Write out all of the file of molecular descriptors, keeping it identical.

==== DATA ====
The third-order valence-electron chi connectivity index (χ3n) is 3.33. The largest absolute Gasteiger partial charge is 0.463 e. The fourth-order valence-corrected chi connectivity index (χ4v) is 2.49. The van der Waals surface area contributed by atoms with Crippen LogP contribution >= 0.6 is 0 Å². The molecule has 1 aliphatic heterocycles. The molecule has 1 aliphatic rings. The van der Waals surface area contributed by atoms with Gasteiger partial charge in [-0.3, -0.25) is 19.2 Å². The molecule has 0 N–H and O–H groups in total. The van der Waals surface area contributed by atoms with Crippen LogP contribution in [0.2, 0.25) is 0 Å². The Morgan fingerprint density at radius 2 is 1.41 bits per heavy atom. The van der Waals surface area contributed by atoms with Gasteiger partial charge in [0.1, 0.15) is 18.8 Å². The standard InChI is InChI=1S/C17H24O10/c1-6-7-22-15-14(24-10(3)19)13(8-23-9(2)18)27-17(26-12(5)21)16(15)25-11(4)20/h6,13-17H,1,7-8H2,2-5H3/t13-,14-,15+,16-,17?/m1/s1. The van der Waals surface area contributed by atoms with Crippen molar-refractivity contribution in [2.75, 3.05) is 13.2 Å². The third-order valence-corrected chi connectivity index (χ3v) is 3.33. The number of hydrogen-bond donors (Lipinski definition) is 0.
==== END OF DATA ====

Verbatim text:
The third-order valence-electron chi connectivity index (χ3n) is 3.33. The largest absolute Gasteiger partial charge is 0.463 e. The fourth-order valence-corrected chi connectivity index (χ4v) is 2.49. The van der Waals surface area contributed by atoms with Crippen LogP contribution >= 0.6 is 0 Å². The molecule has 1 aliphatic heterocycles. The molecule has 1 aliphatic rings. The van der Waals surface area contributed by atoms with Gasteiger partial charge in [-0.3, -0.25) is 19.2 Å². The molecule has 0 N–H and O–H groups in total. The van der Waals surface area contributed by atoms with Crippen LogP contribution in [0.2, 0.25) is 0 Å². The Morgan fingerprint density at radius 2 is 1.41 bits per heavy atom. The van der Waals surface area contributed by atoms with Gasteiger partial charge in [0.1, 0.15) is 18.8 Å². The standard InChI is InChI=1S/C17H24O10/c1-6-7-22-15-14(24-10(3)19)13(8-23-9(2)18)27-17(26-12(5)21)16(15)25-11(4)20/h6,13-17H,1,7-8H2,2-5H3/t13-,14-,15+,16-,17?/m1/s1. The van der Waals surface area contributed by atoms with Crippen molar-refractivity contribution in [2.75, 3.05) is 13.2 Å². The third-order valence-corrected chi connectivity index (χ3v) is 3.33. The number of hydrogen-bond donors (Lipinski definition) is 0.